Our Cologne Spotter & writer Marcel Krueger wrote and read a beautiful essay on the our November 2018 Spotters Weekend. We are very happy to have the honor to publish it on our blog. I was not the only one with tears in my eyes when it was read; it’s very close to many Spotters’ hearts.
Something I owe to the soil that grew –
More to the life that fed –
But most to Allah who gave me two
Separate sides to my head.
– Rudyard Kipling, The Two-Sided Man
In July of 2018, I attended a wedding. The groom is from Scotland and grew up in Germany, and his bride is French. The couple had met in London where they both worked, and now live with their small son in Vienna – so they invited family and friends to a small hotel in the foothills of the Wienerwald. At the wedding reception there were proud Scots wearing the colours and kilts of different clans, Austrians in traditional garb of Dirndl and Lederhosen and French people looking glamourous. There was even a whiff of Auld Alliance as the two fathers-in-law toasted and hugged each other after their speeches that night. On our table, my wife and I chatted with another multinational couple, from France and Austria; their two daughters speaking English, German and French. There were bottles of Iron Bru on offer and Austrian dishes on the menu, and later that night we danced to ‘Alors on danse’ by Stromae and ‘Get Off’ by Prince. The atmosphere was hopeful and full of affection and goodwill, the thing you get when you mix humans with red wine and happiness. The guests were happily engaging with each other and our different identities and backgrounds: kilted clansmen happily explained each part of their traditional garb to whoever asked, and the marriage witnesses joyfully poured glasses of the wines they had brought from France while explaining the terroir and grape varieties.
We are loosing the middle ground these days. Thanks to the populist nincompoops that are popping up on the right everywhere across Europe, it seems to me that in public discourse (especially on social media) one can only inhabit absolutist positions and origins in the present. One is either a ‘Fascist’ or a ‘Snowflake’, a ‘Traitor’ and part of ‘Project Fear’ or ‘Brexiteer’, ‘Gutmensch’ or ‘Nazi’. Moreover, the same applies to identity and heritage: one example is the recent discussion around former German national football player Mesut Özil. As the child or grandchild of Turkish migrant workers you have to declare yourself either German or Turkish, but no middle ground is allowed, and if you’re what in Germany even today is still called a ‘second generation immigrant’, you better shut up and dare no to talk about any every-day racism you encounter.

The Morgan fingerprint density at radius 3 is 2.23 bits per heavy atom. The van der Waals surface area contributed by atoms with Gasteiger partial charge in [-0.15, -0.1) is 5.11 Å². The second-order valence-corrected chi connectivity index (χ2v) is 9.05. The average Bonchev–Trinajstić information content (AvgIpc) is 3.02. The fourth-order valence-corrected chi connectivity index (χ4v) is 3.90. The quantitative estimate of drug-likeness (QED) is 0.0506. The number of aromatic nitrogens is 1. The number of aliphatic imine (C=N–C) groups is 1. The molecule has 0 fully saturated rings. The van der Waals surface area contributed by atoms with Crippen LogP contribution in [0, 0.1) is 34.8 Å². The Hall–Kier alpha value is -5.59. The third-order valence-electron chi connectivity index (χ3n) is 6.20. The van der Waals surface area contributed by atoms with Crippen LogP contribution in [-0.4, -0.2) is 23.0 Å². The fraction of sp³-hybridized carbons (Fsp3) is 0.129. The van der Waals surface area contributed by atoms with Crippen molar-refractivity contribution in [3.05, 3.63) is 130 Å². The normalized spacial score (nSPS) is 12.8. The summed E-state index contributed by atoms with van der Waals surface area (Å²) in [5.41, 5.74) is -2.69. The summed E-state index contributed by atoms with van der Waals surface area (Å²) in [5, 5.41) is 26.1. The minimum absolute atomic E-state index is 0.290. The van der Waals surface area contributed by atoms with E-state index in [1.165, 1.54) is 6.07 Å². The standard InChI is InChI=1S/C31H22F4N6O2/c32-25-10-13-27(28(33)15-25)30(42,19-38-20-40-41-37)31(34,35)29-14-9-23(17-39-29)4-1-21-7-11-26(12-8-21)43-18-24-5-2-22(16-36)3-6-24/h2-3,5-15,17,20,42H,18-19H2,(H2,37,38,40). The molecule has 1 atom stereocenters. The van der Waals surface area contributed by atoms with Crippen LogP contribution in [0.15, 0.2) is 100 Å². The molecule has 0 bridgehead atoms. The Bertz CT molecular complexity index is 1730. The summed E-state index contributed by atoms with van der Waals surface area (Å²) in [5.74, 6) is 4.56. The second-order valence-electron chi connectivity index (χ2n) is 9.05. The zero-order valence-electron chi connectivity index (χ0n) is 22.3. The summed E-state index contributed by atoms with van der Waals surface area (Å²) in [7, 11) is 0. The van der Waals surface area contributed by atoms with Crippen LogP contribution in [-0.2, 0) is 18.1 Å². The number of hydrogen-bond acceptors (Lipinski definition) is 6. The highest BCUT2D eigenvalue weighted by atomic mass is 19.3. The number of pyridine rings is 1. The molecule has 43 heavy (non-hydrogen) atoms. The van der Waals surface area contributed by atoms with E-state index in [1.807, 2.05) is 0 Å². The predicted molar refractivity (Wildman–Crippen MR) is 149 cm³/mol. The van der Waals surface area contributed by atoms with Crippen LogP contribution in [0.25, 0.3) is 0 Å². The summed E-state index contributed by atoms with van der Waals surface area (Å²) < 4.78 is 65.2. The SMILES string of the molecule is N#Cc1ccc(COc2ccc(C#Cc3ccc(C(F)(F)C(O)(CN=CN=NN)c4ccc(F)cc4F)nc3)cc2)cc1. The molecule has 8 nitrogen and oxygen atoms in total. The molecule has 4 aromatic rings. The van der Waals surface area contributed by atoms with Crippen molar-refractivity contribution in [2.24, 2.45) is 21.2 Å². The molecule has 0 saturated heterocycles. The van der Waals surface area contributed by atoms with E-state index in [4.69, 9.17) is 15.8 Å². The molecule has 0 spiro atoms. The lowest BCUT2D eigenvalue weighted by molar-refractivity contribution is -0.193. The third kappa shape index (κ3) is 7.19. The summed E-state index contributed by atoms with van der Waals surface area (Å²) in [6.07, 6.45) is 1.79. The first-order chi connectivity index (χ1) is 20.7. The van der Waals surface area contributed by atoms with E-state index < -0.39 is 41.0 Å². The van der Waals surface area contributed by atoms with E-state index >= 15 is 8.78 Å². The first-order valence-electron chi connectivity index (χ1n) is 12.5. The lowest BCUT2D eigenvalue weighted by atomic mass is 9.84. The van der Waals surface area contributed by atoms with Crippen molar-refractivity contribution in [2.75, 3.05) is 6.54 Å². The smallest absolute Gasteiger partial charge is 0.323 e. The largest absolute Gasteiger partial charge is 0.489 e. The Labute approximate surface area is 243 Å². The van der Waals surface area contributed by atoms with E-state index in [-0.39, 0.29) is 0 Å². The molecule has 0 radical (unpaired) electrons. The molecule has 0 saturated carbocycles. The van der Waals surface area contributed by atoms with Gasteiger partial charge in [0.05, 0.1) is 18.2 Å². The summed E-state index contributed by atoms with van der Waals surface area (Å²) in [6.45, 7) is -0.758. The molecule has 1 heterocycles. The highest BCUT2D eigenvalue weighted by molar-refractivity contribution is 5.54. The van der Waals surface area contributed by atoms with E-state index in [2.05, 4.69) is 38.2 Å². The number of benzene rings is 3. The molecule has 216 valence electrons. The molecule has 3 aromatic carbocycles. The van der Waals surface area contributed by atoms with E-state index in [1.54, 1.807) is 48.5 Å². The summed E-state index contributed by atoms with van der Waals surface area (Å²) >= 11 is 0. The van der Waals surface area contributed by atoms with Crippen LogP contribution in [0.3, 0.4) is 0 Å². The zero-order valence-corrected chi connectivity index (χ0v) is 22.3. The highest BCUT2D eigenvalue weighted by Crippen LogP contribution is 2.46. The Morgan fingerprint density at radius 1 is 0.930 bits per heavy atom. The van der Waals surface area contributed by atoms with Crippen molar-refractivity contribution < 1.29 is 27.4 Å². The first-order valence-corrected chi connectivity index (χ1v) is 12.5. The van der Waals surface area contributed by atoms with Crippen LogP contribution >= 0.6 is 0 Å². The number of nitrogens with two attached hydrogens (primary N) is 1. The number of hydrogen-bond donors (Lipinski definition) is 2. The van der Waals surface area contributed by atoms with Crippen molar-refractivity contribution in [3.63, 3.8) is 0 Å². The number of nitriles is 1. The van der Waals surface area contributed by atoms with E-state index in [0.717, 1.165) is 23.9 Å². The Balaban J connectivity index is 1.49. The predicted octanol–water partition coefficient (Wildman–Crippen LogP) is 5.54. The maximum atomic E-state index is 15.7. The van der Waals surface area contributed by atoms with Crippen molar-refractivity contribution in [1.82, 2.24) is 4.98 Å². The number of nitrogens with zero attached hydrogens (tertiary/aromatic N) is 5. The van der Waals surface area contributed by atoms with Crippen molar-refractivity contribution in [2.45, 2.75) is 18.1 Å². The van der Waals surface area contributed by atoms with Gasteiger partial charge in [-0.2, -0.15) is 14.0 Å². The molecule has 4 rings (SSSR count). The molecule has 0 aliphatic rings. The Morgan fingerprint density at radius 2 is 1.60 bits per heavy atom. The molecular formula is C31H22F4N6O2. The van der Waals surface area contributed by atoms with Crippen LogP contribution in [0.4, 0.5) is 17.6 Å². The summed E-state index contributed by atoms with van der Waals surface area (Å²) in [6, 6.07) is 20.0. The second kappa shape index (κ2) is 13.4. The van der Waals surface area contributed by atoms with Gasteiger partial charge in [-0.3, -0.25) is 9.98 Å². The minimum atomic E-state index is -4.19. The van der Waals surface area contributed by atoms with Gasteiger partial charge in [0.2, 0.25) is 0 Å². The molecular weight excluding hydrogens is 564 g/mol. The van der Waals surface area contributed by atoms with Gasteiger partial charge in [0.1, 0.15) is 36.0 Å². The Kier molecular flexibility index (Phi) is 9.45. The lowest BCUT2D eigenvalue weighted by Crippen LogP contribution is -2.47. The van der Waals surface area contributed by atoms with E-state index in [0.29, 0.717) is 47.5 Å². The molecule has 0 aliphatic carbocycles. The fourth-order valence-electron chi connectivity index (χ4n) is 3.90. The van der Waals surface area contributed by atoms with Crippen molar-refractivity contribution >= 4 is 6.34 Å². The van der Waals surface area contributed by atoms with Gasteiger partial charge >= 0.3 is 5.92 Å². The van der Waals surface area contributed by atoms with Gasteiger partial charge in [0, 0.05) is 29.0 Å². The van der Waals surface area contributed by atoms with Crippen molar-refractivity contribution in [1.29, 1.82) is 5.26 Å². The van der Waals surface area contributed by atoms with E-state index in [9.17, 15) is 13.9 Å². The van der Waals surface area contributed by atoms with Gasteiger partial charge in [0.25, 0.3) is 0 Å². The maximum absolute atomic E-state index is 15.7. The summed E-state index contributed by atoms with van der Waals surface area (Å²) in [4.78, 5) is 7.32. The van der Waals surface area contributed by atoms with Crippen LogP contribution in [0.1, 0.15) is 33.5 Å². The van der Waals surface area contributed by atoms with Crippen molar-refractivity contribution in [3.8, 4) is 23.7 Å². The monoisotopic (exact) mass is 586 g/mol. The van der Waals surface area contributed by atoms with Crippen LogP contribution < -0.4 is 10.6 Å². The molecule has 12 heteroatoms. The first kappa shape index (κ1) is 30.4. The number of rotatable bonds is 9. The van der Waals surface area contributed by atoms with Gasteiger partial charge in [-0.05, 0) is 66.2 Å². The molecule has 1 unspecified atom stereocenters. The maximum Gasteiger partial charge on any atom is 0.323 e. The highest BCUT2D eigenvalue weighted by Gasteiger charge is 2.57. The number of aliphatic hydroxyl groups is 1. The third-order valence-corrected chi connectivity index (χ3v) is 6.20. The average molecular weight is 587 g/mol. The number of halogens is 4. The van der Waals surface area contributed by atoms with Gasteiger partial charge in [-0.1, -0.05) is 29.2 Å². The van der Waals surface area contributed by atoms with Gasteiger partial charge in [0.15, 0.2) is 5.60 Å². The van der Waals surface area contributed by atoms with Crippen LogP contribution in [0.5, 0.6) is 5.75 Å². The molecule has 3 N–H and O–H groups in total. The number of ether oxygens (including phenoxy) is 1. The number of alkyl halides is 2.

Thanks to aforementioned populist dimwits I am convinced that the threat of fascism in our time is a real and present one, and that over-proliferation of absolute labels and the insistence of taking sides is slowly but surely eroding the established rules of public discourse, of honest and open debate and the notion of argument and counter-argument that should be the norm in any democratic society. It seems the possibility of changing one’s mind and opinion is suddenly verboten. And god beware if one would declare to inhabit the middle ground an declare loyalty to two countries, two nationalities, two identities. Then people dispute that you are part of anything. In the Anglophone world, both politicians and writers have started to claim that ‘the citizens of nowhere’, as English writer Paul Kingsnorth, a sometimes controversial advocate of heritage, calls those on the middle ground in a 2003 essay, are all bland technocrats who want to replace cultural heritage and identity with ‘a planetary monoculture of malls, asphalt, brushed aluminium and sliding doors.’ This was foreshadowing a statement made by British premiere Theresa May in 2016 at the Tory party conference, where she said that ‘if you believe that you’re a citizen of the world, you are a citizen of nowhere.’